One of the least-common documents is the Publicly Available Specification (PAS). A Publicly Available Specification is published to respond to an urgent market need, representing either the consensus of the experts within a working group, or a consensus in an organization external to ISO.
As with Technical Specifications, Publicly Available Specifications are published for immediate use and also serve as a means to obtain feedback for an eventual transformation into an International Standard. Publicly Available Specifications have a maximum life of six years, after which they can be transformed into an International Standard or withdrawn. Currently, ISO/PAS 15339-1 Graphic Technology – Printing from digital data across multiple technologies – Part 1: Principals is just such a document. It has been an ISO/PAS for almost six years and at the last ISO TC 130 meeting, it was decided now was the time to move this to an International Standard.
There are two much less common types of documents. The first is the International Workshop Agreement (IWA). An International Workshop Agreement is a document developed outside the normal ISO committee system to enable market players to negotiate in an “open workshop” environment. International Workshop Agreements are typically administratively supported by a member body. The published agreement includes an indication of the participating organizations involved in its development. An International Workshop Agreement has a maximum lifespan of six years, after which it can be either transformed into another ISO deliverable or is automatically withdrawn.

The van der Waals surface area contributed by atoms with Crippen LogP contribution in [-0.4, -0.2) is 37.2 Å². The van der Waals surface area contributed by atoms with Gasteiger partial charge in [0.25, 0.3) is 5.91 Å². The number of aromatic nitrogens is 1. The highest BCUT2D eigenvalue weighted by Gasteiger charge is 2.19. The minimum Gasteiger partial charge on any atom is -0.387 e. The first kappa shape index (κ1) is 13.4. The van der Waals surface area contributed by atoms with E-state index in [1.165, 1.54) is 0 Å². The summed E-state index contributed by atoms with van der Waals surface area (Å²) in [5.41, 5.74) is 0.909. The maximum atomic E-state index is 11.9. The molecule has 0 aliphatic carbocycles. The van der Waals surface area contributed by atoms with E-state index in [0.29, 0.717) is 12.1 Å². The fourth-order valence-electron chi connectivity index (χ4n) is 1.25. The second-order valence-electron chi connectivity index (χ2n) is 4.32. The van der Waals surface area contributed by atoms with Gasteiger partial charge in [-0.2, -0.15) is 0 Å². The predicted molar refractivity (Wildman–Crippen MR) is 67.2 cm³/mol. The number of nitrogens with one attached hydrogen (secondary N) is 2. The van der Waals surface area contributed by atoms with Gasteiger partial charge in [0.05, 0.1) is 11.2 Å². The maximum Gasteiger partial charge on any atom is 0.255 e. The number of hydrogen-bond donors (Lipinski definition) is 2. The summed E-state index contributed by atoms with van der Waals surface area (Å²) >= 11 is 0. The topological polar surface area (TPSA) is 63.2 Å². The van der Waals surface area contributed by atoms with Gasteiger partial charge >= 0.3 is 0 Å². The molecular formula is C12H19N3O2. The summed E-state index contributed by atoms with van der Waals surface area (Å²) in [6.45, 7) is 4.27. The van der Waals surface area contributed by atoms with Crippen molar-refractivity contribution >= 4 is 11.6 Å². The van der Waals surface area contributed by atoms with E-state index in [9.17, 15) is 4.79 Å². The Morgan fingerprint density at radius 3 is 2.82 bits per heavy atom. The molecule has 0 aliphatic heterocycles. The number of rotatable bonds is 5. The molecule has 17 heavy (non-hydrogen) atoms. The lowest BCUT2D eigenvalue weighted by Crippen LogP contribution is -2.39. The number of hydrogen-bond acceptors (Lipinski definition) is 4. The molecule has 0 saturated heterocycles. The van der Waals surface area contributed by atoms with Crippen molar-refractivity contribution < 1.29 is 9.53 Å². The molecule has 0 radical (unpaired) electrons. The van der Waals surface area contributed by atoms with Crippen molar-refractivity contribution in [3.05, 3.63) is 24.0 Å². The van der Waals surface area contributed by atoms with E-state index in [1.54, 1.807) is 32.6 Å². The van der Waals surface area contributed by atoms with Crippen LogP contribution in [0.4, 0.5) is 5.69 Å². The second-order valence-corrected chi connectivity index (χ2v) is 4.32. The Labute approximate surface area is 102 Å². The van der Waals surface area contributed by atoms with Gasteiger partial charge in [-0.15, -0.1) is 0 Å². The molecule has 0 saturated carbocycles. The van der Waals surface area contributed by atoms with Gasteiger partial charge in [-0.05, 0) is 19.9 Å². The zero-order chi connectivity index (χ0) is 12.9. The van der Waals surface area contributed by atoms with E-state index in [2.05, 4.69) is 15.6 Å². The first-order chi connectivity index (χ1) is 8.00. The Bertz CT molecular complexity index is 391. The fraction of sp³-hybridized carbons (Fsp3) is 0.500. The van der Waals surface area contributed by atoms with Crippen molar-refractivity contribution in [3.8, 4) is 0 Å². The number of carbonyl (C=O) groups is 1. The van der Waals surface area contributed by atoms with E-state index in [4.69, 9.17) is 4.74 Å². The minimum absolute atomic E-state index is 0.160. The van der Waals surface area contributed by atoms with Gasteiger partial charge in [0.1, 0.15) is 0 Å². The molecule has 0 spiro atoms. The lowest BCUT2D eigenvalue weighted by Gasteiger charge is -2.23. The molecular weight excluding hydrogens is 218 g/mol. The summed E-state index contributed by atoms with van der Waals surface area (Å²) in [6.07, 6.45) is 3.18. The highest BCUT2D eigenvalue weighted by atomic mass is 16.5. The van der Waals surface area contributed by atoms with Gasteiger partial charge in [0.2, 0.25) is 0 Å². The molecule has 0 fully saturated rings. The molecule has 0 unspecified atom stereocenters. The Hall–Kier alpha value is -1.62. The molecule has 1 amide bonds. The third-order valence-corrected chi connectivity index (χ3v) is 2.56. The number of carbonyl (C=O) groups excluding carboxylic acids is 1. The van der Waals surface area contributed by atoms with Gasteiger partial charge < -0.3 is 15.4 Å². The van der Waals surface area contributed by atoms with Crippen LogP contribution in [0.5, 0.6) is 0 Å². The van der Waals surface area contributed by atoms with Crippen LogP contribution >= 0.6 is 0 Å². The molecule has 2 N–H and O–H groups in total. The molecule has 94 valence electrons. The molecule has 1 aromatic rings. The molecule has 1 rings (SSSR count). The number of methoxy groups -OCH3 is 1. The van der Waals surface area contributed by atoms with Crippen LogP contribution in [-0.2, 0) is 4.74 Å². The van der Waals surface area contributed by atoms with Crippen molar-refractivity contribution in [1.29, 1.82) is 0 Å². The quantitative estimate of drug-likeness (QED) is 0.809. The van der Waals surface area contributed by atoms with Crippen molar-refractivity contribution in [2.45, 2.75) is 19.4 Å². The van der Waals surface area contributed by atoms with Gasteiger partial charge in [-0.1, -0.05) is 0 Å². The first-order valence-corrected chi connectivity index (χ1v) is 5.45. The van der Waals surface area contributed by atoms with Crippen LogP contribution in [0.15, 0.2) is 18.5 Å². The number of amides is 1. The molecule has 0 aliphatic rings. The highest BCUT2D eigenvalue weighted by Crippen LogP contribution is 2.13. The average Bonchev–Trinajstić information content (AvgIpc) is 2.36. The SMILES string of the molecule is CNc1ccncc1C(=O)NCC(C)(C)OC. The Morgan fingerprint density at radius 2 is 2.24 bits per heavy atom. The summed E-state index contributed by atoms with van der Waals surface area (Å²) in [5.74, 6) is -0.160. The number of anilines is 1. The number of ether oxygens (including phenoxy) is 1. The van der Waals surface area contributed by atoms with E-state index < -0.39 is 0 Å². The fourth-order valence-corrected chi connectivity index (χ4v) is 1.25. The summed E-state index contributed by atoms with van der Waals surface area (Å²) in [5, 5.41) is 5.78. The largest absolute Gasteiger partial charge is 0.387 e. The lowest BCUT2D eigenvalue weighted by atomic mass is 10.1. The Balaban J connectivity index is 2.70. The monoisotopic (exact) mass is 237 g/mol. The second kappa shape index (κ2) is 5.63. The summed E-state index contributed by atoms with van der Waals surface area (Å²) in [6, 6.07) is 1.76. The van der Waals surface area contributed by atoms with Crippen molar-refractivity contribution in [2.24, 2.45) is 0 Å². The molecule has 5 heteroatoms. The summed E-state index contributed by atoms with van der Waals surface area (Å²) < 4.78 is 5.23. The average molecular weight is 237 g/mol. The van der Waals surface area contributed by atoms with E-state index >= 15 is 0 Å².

Finally, there are ISO Guides. Guides are just that—They help readers understand more about the main areas where standards add value. Some guides talk about how, and why, ISO standards can make it work better, safer and more efficiently. A full list of guides is available in the ISO Catalogue. One such Guide is the Guide to the Determination of Uncertainty in Measurements (GUM). It describes how and why determining the uncertainty of a measurement system is important to understanding how to assess the reliability of a set of measurements. For example, suppose the uncertainty of the fingerprint of a proofing system was much larger than the uncertainty of the press system. In such a case, the digital proof would not be a good tool for aligning and establishing press aims.